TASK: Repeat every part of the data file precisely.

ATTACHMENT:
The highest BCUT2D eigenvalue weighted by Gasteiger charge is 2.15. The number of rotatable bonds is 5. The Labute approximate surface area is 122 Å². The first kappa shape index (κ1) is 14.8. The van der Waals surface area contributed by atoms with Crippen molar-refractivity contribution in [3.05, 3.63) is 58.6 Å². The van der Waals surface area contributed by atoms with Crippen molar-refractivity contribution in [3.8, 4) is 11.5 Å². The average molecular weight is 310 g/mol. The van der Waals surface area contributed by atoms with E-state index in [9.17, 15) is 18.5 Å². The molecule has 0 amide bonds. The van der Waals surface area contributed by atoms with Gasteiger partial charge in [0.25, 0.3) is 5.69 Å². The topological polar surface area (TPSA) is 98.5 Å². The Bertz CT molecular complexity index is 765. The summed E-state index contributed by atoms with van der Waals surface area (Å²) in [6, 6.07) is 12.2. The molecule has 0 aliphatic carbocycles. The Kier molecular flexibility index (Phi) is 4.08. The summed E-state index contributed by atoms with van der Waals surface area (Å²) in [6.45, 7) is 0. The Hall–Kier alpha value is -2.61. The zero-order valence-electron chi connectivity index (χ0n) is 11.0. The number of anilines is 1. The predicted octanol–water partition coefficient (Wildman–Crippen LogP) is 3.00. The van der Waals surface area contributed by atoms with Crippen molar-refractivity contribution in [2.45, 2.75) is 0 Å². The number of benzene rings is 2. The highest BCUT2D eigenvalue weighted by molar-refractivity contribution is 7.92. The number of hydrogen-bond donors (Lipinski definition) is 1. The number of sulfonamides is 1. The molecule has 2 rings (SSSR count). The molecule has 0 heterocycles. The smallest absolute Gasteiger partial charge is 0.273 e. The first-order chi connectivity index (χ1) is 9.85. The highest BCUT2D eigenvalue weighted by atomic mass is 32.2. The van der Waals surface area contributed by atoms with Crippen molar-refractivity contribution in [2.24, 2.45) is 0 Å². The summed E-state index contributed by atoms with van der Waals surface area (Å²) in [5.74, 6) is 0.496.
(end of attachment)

The highest BCUT2D eigenvalue weighted by Gasteiger charge is 2.15. The number of rotatable bonds is 5. The Labute approximate surface area is 122 Å². The first kappa shape index (κ1) is 14.8. The van der Waals surface area contributed by atoms with Crippen molar-refractivity contribution in [3.05, 3.63) is 58.6 Å². The van der Waals surface area contributed by atoms with Crippen molar-refractivity contribution in [3.8, 4) is 11.5 Å². The average molecular weight is 310 g/mol. The van der Waals surface area contributed by atoms with E-state index in [9.17, 15) is 18.5 Å². The molecule has 0 amide bonds. The van der Waals surface area contributed by atoms with Gasteiger partial charge in [0.25, 0.3) is 5.69 Å². The topological polar surface area (TPSA) is 98.5 Å². The Bertz CT molecular complexity index is 765. The summed E-state index contributed by atoms with van der Waals surface area (Å²) in [6, 6.07) is 12.2. The molecule has 0 aliphatic carbocycles. The Kier molecular flexibility index (Phi) is 4.08. The summed E-state index contributed by atoms with van der Waals surface area (Å²) in [6.45, 7) is 0. The Hall–Kier alpha value is -2.61. The zero-order valence-electron chi connectivity index (χ0n) is 11.0. The number of anilines is 1. The predicted octanol–water partition coefficient (Wildman–Crippen LogP) is 3.00. The van der Waals surface area contributed by atoms with Crippen molar-refractivity contribution in [2.45, 2.75) is 0 Å². The number of benzene rings is 2. The highest BCUT2D eigenvalue weighted by molar-refractivity contribution is 7.92. The number of hydrogen-bond donors (Lipinski definition) is 1. The number of sulfonamides is 1. The molecule has 2 rings (SSSR count). The molecule has 0 heterocycles. The smallest absolute Gasteiger partial charge is 0.273 e. The first-order chi connectivity index (χ1) is 9.85. The highest BCUT2D eigenvalue weighted by atomic mass is 32.2. The van der Waals surface area contributed by atoms with Crippen molar-refractivity contribution in [2.24, 2.45) is 0 Å². The summed E-state index contributed by atoms with van der Waals surface area (Å²) in [5.74, 6) is 0.496.